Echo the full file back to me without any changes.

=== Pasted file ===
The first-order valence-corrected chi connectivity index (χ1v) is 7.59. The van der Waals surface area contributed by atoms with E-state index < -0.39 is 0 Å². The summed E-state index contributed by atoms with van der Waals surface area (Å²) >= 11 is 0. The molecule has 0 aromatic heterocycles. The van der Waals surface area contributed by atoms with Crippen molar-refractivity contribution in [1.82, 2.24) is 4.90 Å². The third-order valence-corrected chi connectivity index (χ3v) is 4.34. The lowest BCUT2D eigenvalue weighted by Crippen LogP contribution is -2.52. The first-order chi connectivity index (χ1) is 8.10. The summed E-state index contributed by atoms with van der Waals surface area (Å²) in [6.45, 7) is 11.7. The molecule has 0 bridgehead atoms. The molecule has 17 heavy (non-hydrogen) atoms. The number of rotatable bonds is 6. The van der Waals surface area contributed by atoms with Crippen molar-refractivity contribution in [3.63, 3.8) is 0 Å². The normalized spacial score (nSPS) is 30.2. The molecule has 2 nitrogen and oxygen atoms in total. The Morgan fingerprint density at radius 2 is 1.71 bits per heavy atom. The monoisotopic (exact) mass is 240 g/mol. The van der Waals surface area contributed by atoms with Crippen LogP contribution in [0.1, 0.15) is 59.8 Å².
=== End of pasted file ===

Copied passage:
The first-order valence-corrected chi connectivity index (χ1v) is 7.59. The van der Waals surface area contributed by atoms with E-state index < -0.39 is 0 Å². The summed E-state index contributed by atoms with van der Waals surface area (Å²) >= 11 is 0. The molecule has 0 aromatic heterocycles. The van der Waals surface area contributed by atoms with Crippen molar-refractivity contribution in [1.82, 2.24) is 4.90 Å². The third-order valence-corrected chi connectivity index (χ3v) is 4.34. The lowest BCUT2D eigenvalue weighted by Crippen LogP contribution is -2.52. The first-order chi connectivity index (χ1) is 8.10. The summed E-state index contributed by atoms with van der Waals surface area (Å²) in [6.45, 7) is 11.7. The molecule has 0 bridgehead atoms. The molecule has 17 heavy (non-hydrogen) atoms. The number of rotatable bonds is 6. The van der Waals surface area contributed by atoms with Crippen molar-refractivity contribution in [3.63, 3.8) is 0 Å². The normalized spacial score (nSPS) is 30.2. The molecule has 2 nitrogen and oxygen atoms in total. The Morgan fingerprint density at radius 2 is 1.71 bits per heavy atom. The monoisotopic (exact) mass is 240 g/mol. The van der Waals surface area contributed by atoms with Crippen LogP contribution in [0.1, 0.15) is 59.8 Å².